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Sreemat Prativadhi Bhayankaram Venkata Narasimhacharyulu Vs. the Secretary of State for India in Council, Represented by the Collector of Kistna and ors. - Court Judgment

LegalCrystal Citation
SubjectProperty
CourtChennai
Decided On
Reported inAIR1941Mad933; (1941)2MLJ904
AppellantSreemat Prativadhi Bhayankaram Venkata Narasimhacharyulu
RespondentThe Secretary of State for India in Council, Represented by the Collector of Kistna and ors.
Cases ReferredBaijnath Sahai v. Ramgut Singh
Excerpt:
- - in the course of his judgment the learned judge clearly indicated that in his opinion chinnammal achi v. the sale was confirmed by the head assistant collector on the 28th september, 1901. the plaintiffs petitioned the collector under regulation vii of 1828 without success, their petition being rejected by an order dated the 10th may, 1902. on the 9th july, 1902, they filed the suit out of which the appeal arose......sale under section 59 of the madras revenue recovery act must be calculated from the date when the sale is confirmed and not from the date when the collector on revision under regulation vii of 1828 passes his final order. the learned judge observed:in sabapathi chetti v. rangappa naickan (1902) 13 m.l.j. 225: i.l.r. mad. 495 it was decided in effect that the sale is incomplete until confirmed, but that case gives no support to the contention that a sale is incomplete until the collector decides whether or not to revise the order of the officer confirming the sale.they did not, however, make any reference to the judgment of the privy council in baijnath sahai v. ranigut singh (1896) l.r. 23 la. 45 : i.l.r. 23 cal. 775 (p.c.). presumably it was not brought to their notice.6. the appeal in.....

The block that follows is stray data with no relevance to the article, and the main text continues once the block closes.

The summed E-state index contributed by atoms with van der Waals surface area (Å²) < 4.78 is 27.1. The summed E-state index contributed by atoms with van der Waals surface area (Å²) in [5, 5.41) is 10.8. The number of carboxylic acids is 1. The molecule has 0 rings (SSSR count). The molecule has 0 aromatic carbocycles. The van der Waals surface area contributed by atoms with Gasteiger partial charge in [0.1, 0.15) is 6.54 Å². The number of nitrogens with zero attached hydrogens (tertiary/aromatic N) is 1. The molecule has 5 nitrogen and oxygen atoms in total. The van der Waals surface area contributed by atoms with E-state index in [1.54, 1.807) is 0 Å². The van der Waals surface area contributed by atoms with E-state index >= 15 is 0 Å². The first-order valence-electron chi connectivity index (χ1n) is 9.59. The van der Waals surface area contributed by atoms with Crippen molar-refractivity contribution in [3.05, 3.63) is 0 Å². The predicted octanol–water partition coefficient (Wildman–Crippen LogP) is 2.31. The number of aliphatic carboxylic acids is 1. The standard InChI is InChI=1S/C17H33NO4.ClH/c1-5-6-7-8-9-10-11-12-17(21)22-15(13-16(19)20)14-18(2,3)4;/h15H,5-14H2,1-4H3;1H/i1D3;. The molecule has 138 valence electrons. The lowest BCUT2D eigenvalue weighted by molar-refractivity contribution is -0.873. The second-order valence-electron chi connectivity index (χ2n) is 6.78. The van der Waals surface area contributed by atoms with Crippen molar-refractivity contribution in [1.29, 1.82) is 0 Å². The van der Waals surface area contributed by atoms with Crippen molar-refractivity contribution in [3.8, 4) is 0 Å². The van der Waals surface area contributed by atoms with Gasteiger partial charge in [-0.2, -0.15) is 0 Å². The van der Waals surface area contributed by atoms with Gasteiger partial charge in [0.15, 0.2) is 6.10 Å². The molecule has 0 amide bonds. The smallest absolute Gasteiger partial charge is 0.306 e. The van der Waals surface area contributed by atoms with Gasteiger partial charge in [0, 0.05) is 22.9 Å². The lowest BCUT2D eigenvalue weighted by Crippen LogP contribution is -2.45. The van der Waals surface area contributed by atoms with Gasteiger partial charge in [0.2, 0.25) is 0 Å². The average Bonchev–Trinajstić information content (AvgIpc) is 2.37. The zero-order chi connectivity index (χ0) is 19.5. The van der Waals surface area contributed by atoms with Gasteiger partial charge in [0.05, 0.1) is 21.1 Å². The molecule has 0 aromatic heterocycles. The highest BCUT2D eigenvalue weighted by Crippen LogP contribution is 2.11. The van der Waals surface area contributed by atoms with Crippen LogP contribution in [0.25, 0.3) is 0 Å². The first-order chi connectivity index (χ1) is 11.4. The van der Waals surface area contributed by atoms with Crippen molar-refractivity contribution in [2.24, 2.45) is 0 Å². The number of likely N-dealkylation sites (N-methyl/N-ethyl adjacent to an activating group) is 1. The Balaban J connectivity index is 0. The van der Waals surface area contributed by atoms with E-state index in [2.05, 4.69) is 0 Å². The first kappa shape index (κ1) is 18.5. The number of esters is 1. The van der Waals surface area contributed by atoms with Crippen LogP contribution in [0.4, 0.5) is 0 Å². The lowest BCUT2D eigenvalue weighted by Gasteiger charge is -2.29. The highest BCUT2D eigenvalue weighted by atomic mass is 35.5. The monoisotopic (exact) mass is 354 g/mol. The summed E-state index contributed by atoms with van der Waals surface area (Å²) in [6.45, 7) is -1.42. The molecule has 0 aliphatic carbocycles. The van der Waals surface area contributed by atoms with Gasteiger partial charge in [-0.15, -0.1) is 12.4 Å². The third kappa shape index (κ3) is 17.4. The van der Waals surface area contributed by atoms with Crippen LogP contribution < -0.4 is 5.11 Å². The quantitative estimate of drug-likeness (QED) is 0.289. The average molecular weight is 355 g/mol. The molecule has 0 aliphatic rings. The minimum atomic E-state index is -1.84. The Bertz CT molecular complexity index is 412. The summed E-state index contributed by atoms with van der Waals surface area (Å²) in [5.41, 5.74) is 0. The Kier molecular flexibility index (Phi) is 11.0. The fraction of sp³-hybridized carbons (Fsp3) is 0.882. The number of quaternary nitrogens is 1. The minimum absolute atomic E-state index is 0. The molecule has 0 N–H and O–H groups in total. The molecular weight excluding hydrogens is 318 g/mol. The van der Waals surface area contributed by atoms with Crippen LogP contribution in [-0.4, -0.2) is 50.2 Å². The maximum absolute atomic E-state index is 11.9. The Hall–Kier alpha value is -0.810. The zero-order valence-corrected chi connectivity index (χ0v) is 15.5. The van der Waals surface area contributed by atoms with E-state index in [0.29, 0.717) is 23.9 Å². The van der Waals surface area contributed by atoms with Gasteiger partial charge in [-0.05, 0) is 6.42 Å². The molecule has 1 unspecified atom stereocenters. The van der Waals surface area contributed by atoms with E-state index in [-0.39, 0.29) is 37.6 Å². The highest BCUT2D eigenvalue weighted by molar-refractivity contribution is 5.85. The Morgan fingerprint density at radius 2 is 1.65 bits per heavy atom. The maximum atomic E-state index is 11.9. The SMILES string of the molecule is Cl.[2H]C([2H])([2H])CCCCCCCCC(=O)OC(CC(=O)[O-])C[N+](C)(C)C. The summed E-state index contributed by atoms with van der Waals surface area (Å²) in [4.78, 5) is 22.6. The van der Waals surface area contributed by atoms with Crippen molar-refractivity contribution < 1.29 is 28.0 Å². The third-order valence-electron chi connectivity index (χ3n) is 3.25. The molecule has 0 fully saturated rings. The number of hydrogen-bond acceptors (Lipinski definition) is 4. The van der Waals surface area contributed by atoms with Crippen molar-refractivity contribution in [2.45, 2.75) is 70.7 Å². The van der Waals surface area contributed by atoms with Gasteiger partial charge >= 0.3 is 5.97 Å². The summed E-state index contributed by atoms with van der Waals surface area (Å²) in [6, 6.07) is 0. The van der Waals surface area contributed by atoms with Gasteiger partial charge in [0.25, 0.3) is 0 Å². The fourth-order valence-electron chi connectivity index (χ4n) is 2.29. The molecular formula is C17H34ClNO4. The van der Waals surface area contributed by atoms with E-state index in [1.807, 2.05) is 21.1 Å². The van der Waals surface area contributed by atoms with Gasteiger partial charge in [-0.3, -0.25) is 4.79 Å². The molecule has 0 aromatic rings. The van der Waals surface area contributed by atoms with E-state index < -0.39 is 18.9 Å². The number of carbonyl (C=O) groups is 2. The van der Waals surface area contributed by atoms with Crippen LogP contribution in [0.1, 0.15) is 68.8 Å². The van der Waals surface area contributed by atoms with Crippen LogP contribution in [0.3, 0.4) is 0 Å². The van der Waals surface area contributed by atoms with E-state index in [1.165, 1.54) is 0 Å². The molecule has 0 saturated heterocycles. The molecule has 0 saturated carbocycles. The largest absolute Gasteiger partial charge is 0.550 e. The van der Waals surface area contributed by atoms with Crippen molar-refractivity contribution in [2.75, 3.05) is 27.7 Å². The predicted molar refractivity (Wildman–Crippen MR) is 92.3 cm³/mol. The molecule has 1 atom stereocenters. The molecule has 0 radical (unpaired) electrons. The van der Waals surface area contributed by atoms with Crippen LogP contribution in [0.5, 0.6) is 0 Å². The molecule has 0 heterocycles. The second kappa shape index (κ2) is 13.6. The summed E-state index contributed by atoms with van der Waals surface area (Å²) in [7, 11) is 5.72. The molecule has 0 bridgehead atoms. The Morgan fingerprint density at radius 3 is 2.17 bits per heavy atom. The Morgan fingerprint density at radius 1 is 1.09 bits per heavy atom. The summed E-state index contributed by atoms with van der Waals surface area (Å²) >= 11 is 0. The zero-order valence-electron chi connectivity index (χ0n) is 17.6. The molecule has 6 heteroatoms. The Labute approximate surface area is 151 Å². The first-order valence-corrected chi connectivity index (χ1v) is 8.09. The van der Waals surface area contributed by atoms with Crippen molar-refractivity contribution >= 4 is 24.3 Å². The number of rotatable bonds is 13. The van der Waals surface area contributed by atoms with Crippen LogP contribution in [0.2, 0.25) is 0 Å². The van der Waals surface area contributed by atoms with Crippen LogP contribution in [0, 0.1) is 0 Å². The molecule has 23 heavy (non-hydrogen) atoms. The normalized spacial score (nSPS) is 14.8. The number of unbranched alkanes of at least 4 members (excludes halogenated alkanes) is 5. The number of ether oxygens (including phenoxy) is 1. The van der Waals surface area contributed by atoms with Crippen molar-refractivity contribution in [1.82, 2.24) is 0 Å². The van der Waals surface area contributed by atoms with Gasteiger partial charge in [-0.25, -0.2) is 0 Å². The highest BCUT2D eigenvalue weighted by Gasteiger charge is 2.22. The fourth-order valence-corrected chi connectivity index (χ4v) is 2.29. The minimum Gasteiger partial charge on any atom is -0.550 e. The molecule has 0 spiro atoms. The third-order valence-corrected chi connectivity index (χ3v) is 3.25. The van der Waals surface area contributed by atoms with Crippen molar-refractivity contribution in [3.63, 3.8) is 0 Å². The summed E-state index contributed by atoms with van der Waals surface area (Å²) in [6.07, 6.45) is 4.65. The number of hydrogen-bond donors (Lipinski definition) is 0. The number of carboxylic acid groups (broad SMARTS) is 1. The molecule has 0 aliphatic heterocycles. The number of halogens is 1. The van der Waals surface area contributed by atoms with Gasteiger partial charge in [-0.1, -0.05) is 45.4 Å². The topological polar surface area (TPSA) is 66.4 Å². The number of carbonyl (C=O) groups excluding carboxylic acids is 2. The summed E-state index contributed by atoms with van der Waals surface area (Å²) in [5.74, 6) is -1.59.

Judgment:

Alfred Henry Lionel Leach, C.J.

1. The substantial question in this appeal is whether Chinnammal Achi v. Saminatha Malvaroyan I.L.R.(1907) Mad. 367 was rightly decided by this Court. The appellant contends that the decision conflicts with the judgment of the Privy Council in Baijnath Sahai v. Ravngut Singh and therefore cannot be allowed to stand.

2. The appellant instituted a suit in the Court of the District Munsif of Gudivada for a decree setting aside a sale of immovable property which had taken place under the provisions of the Madras Revenue Recovery Act. The allegation was that the fourth defendant had by fraud secured the order for the sale of the property. The sale took place on the 18th July, 1932, and was confirmed by the Deputy Collector on the 28th September, 1932. The appellant discovered the fraud on the 15th November, 1932, and three days later applied to the Collector for an order setting aside the sale. By an order dated the 30th June, 1933, the Collector refused to interfere and consequently on the 18th July, 1933, the appellant filed the present suit. -